The word βιαστέον, translated below as ‘to be pressed’, may also be translated ‘to be resisted’ or ‘to be forced’. Thus in Euripides, Rhesus, line 584, ἡμῖν δ’ οὐ βιαστέον τύχην has been translated ‘against fate we must not strive’ (E.P. Coleridge, 1891), or ‘We cannot force Fortune against her will’ (G. Murray, 1913). Both senses – ‘resist’ and ‘force’ – have been used by translators in interpreting Vatican Saying 21.

The next phrase in the saying is also open to contrasting interpretations. The word πειστέον, translated below as ‘to be satisfied’, is found with the senses ‘persuade’ and ‘obey’, opposites seen in the usage of the parent verb πείθω, ‘persuade’, ‘prevail upon’, or in another form (πείθομαι) ‘be persuaded’, ‘obey’ (there are other meanings as well).

In some contexts ‘persuade’ may be rendered in English by ‘satisfy’, with the meaning of persuading someone to be satisfied that something is the case, as in Matthew 28:14 (‘satisfy’ RSV) and 1 John 3:19 (‘reassure’ RSV); the verb in both passages is πείσομεν.

I suggest that the sense in Vatican Saying 21 may be illustrated by the example of eating until satisfied (to use that word in another sense: filled or fulfilled). Eating just enough persuades nature to come to a settled state of pleasure; eating too much would be to force nature beyond the appropriate limit. To eat just enough is to fulfil a natural and necessary desire; to eat too much would be unnecessary and possibly harmful; to eat an extra delicacy might vary the natural pleasure of eating without harm. In dealing with nature, a fine judgment is required to achieve harmless and maximum enjoyment.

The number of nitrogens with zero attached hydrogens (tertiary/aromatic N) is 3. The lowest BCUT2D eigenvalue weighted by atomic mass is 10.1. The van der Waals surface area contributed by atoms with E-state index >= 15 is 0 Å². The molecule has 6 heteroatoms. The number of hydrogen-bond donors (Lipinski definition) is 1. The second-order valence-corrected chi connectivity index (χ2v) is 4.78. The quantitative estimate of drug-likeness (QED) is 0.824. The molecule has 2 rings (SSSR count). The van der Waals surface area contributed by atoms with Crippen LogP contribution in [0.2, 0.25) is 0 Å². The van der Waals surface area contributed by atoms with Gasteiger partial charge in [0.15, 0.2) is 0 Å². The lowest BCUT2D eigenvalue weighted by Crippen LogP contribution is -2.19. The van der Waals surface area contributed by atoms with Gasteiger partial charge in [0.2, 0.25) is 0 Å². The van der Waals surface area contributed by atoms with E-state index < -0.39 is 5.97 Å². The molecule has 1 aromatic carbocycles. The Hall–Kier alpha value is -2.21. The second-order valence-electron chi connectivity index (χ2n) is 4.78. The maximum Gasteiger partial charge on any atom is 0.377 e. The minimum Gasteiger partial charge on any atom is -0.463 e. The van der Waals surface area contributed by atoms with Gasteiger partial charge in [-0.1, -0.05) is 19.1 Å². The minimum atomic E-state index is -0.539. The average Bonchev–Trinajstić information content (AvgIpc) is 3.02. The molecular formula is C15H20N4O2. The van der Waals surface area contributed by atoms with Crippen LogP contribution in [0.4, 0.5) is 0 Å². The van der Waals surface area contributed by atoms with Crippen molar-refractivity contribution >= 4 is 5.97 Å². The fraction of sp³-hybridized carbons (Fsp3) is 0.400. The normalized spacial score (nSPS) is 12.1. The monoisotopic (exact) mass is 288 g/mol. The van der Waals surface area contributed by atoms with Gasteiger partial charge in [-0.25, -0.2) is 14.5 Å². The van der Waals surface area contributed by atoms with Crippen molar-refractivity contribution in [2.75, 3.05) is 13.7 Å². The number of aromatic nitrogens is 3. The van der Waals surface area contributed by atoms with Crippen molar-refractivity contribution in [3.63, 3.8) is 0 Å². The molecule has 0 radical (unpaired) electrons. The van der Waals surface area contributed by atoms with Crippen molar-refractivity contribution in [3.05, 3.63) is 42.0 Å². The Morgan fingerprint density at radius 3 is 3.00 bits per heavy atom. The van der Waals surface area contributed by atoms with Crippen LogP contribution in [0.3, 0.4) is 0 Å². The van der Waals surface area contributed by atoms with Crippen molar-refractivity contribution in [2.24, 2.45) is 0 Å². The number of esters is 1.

Further analysis is needed. See also ‘Classifying desires’.

Thoughts for the Day, August 14: ‘Nature is not to be pressed but to be satisfied; and we will satisfy nature by fulfilling necessary desires, and (other) natural desires if they do not cause harm, and by rigorously rejecting harmful desires’ (Vatican Sayings 21).

Eagerness can mislead us

As discussed yesterday (‘Classifying desires’), in Principal Doctrine 29 Epicurus divides desires into natural and necessary, natural and unnecessary, and neither natural nor necessary. Julia Annas, in her Morality of Happiness (1993), finds this three-fold classification somewhat awkward, especially because in her view Epicurus has not given a sufficient explanation of the theoretical basis for the system, and in particular has not explained exactly what he means by nature (see pp. 190 ff.).

Moreover, Annas points out, Principal Doctrine 30 indicates a complicating factor. She translates the saying in the following way (p. 192):